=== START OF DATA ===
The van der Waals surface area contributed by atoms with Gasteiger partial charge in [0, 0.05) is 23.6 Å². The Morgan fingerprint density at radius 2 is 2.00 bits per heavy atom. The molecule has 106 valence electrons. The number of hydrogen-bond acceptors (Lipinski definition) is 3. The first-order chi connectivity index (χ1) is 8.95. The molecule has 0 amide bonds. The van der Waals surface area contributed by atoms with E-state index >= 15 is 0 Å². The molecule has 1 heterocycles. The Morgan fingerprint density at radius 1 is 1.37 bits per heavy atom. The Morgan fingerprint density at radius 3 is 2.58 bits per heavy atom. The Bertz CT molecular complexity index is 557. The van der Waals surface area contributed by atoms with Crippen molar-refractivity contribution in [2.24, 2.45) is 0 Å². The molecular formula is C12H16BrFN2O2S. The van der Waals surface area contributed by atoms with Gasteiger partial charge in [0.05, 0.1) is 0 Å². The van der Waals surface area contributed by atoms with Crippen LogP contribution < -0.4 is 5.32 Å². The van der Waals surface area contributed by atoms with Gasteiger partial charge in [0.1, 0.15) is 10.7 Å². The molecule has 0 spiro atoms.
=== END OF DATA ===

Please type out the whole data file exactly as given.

The van der Waals surface area contributed by atoms with Gasteiger partial charge in [0, 0.05) is 23.6 Å². The Morgan fingerprint density at radius 2 is 2.00 bits per heavy atom. The molecule has 106 valence electrons. The number of hydrogen-bond acceptors (Lipinski definition) is 3. The first-order chi connectivity index (χ1) is 8.95. The molecule has 0 amide bonds. The van der Waals surface area contributed by atoms with E-state index >= 15 is 0 Å². The molecule has 1 heterocycles. The Morgan fingerprint density at radius 1 is 1.37 bits per heavy atom. The Morgan fingerprint density at radius 3 is 2.58 bits per heavy atom. The Bertz CT molecular complexity index is 557. The van der Waals surface area contributed by atoms with Crippen molar-refractivity contribution in [2.24, 2.45) is 0 Å². The molecular formula is C12H16BrFN2O2S. The van der Waals surface area contributed by atoms with Gasteiger partial charge in [0.05, 0.1) is 0 Å². The van der Waals surface area contributed by atoms with Crippen LogP contribution < -0.4 is 5.32 Å². The van der Waals surface area contributed by atoms with Gasteiger partial charge in [0.1, 0.15) is 10.7 Å². The molecule has 0 spiro atoms.